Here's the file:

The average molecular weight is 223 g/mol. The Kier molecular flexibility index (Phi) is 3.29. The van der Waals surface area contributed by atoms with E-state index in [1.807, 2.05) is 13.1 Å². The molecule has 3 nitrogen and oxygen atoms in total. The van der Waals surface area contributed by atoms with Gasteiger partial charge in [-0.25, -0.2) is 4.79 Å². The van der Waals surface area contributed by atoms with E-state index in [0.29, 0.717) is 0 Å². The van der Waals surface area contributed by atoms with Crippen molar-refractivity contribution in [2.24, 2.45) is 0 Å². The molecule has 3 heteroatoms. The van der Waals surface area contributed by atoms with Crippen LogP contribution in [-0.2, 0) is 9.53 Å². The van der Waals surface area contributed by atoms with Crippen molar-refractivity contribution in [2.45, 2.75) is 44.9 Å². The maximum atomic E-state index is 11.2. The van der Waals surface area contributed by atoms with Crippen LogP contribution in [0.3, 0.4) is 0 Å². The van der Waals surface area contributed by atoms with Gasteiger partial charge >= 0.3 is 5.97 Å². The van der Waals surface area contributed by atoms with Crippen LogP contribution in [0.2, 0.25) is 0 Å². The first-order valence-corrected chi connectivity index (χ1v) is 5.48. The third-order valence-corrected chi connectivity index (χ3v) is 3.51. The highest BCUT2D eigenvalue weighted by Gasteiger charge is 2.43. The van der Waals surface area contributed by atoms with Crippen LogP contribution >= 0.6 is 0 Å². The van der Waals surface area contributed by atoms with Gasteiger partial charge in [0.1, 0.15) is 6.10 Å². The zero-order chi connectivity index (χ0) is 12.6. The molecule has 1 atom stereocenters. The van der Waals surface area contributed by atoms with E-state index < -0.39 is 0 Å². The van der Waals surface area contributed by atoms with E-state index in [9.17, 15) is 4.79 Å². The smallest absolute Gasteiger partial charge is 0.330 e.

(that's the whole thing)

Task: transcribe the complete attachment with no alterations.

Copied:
The average molecular weight is 223 g/mol. The Kier molecular flexibility index (Phi) is 3.29. The van der Waals surface area contributed by atoms with E-state index in [1.807, 2.05) is 13.1 Å². The molecule has 3 nitrogen and oxygen atoms in total. The van der Waals surface area contributed by atoms with Gasteiger partial charge in [-0.25, -0.2) is 4.79 Å². The van der Waals surface area contributed by atoms with E-state index in [0.29, 0.717) is 0 Å². The van der Waals surface area contributed by atoms with Crippen molar-refractivity contribution in [2.24, 2.45) is 0 Å². The molecule has 3 heteroatoms. The van der Waals surface area contributed by atoms with Crippen LogP contribution in [-0.2, 0) is 9.53 Å². The van der Waals surface area contributed by atoms with Crippen molar-refractivity contribution in [2.45, 2.75) is 44.9 Å². The maximum atomic E-state index is 11.2. The van der Waals surface area contributed by atoms with Crippen LogP contribution in [0.3, 0.4) is 0 Å². The van der Waals surface area contributed by atoms with Gasteiger partial charge >= 0.3 is 5.97 Å². The van der Waals surface area contributed by atoms with Crippen LogP contribution in [0.2, 0.25) is 0 Å². The first-order valence-corrected chi connectivity index (χ1v) is 5.48. The third-order valence-corrected chi connectivity index (χ3v) is 3.51. The highest BCUT2D eigenvalue weighted by Gasteiger charge is 2.43. The van der Waals surface area contributed by atoms with Crippen LogP contribution >= 0.6 is 0 Å². The van der Waals surface area contributed by atoms with Gasteiger partial charge in [0.1, 0.15) is 6.10 Å². The zero-order chi connectivity index (χ0) is 12.6. The molecule has 1 atom stereocenters. The van der Waals surface area contributed by atoms with E-state index < -0.39 is 0 Å². The van der Waals surface area contributed by atoms with E-state index in [9.17, 15) is 4.79 Å². The smallest absolute Gasteiger partial charge is 0.330 e.